That Sunday back in October when I initiated the Attic Studio and documented the event on Instagram with the above photo was a beginning.

It was a beginning of a huge attic studio project; the details of which I will save for another post.

Not until I posted it on Instagram did I see the haunting white face right there near the middle.
Do you see him? 

I got pretty excited but this is when we were having big rain and wind storms and I didn't go back over for a few days. 
All the time, I would pull up the photo and wonder about who he was and how I would paint him.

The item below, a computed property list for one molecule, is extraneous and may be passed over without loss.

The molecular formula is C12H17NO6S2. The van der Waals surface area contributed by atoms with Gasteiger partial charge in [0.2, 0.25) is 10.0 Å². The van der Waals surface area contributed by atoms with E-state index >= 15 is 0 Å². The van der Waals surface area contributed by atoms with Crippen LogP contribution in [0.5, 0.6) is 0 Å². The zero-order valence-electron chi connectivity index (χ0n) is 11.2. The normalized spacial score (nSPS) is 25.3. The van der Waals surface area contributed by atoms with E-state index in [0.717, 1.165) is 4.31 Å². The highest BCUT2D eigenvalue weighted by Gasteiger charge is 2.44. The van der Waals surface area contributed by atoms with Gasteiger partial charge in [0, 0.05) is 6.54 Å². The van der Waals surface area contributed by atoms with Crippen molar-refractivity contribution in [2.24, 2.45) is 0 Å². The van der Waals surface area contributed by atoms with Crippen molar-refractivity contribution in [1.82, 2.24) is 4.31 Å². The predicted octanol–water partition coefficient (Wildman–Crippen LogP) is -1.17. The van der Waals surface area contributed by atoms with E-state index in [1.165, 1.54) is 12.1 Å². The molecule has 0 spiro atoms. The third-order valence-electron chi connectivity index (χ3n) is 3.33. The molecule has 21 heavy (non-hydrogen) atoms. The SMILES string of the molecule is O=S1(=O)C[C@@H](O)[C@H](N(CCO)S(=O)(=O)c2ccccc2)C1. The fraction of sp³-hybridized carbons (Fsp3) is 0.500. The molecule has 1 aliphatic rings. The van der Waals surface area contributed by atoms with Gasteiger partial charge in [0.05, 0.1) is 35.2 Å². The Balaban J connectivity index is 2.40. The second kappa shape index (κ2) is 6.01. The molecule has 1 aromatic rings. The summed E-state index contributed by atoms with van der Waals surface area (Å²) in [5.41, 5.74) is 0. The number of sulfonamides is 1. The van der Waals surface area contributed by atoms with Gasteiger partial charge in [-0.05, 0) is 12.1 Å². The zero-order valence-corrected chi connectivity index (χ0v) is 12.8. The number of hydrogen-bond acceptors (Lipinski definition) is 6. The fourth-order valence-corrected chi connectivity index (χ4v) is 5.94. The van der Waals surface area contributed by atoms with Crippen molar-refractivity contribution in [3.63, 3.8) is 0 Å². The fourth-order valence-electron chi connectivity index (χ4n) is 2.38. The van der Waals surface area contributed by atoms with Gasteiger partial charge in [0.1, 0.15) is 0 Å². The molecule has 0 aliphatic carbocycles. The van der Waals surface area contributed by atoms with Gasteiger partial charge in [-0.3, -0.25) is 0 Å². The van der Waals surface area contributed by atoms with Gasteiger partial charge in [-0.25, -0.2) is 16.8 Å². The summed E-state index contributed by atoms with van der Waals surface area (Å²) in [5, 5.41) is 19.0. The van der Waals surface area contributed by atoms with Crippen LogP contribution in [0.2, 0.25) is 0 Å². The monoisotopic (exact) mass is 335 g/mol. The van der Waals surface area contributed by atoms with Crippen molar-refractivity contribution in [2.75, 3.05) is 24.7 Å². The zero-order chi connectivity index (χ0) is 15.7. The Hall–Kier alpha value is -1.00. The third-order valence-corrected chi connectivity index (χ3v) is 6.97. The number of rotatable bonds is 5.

I really did get myself worked up about the process.

At last we had a clear day and I rushed over to look at the face in-real-life to see how in the world I had overlooked him.

At first glance, Oh No!
He's gone!

In shock, I remembered the quick documentary photo shot was just a moment in time. 
I had totally forgotten that in the zone and flow of the day in the attic studio, I kept pushing cheap pastel craft paint around with a cheap foam brush on this big piece of cardboard.
And he was gone!  

I was back to no inspiration with this piece which was my starting place when I first sat down at the easel in the attic back in October. 

I left it be.

As stupid as it sounds, I grieved about the loss of this phantom (a physical manifestation of the soul or spirit of a deceased person) face.

Time passed and I finally was ready to face the project again.